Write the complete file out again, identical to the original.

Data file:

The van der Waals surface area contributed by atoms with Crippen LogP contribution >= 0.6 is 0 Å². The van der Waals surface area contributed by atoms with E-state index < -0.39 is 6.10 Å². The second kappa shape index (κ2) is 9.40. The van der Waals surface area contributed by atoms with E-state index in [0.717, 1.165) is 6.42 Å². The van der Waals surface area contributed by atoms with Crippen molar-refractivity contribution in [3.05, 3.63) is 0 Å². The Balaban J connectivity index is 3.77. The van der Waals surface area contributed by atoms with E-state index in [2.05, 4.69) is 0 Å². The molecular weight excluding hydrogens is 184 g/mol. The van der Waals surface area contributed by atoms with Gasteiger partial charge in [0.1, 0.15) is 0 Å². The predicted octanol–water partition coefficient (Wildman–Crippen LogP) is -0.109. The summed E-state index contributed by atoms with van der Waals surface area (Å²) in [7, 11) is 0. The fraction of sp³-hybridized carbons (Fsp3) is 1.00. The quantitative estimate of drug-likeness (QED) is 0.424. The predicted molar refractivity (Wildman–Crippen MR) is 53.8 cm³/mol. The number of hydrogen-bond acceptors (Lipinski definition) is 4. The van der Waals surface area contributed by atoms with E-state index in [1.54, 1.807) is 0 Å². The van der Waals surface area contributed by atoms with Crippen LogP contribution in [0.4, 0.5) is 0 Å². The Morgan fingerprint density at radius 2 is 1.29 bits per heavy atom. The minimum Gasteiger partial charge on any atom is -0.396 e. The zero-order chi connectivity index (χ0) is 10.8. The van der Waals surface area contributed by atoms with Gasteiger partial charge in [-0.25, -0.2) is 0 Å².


The van der Waals surface area contributed by atoms with Crippen LogP contribution >= 0.6 is 0 Å². The van der Waals surface area contributed by atoms with E-state index < -0.39 is 6.10 Å². The second kappa shape index (κ2) is 9.40. The van der Waals surface area contributed by atoms with E-state index in [0.717, 1.165) is 6.42 Å². The van der Waals surface area contributed by atoms with Crippen molar-refractivity contribution in [3.05, 3.63) is 0 Å². The Balaban J connectivity index is 3.77. The van der Waals surface area contributed by atoms with E-state index in [2.05, 4.69) is 0 Å². The molecular weight excluding hydrogens is 184 g/mol. The van der Waals surface area contributed by atoms with Gasteiger partial charge in [0.1, 0.15) is 0 Å². The predicted octanol–water partition coefficient (Wildman–Crippen LogP) is -0.109. The summed E-state index contributed by atoms with van der Waals surface area (Å²) in [7, 11) is 0. The fraction of sp³-hybridized carbons (Fsp3) is 1.00. The quantitative estimate of drug-likeness (QED) is 0.424. The predicted molar refractivity (Wildman–Crippen MR) is 53.8 cm³/mol. The number of hydrogen-bond acceptors (Lipinski definition) is 4. The van der Waals surface area contributed by atoms with E-state index in [1.54, 1.807) is 0 Å². The van der Waals surface area contributed by atoms with Crippen LogP contribution in [0.4, 0.5) is 0 Å². The Morgan fingerprint density at radius 2 is 1.29 bits per heavy atom. The minimum Gasteiger partial charge on any atom is -0.396 e. The zero-order chi connectivity index (χ0) is 10.8. The van der Waals surface area contributed by atoms with Gasteiger partial charge in [-0.25, -0.2) is 0 Å².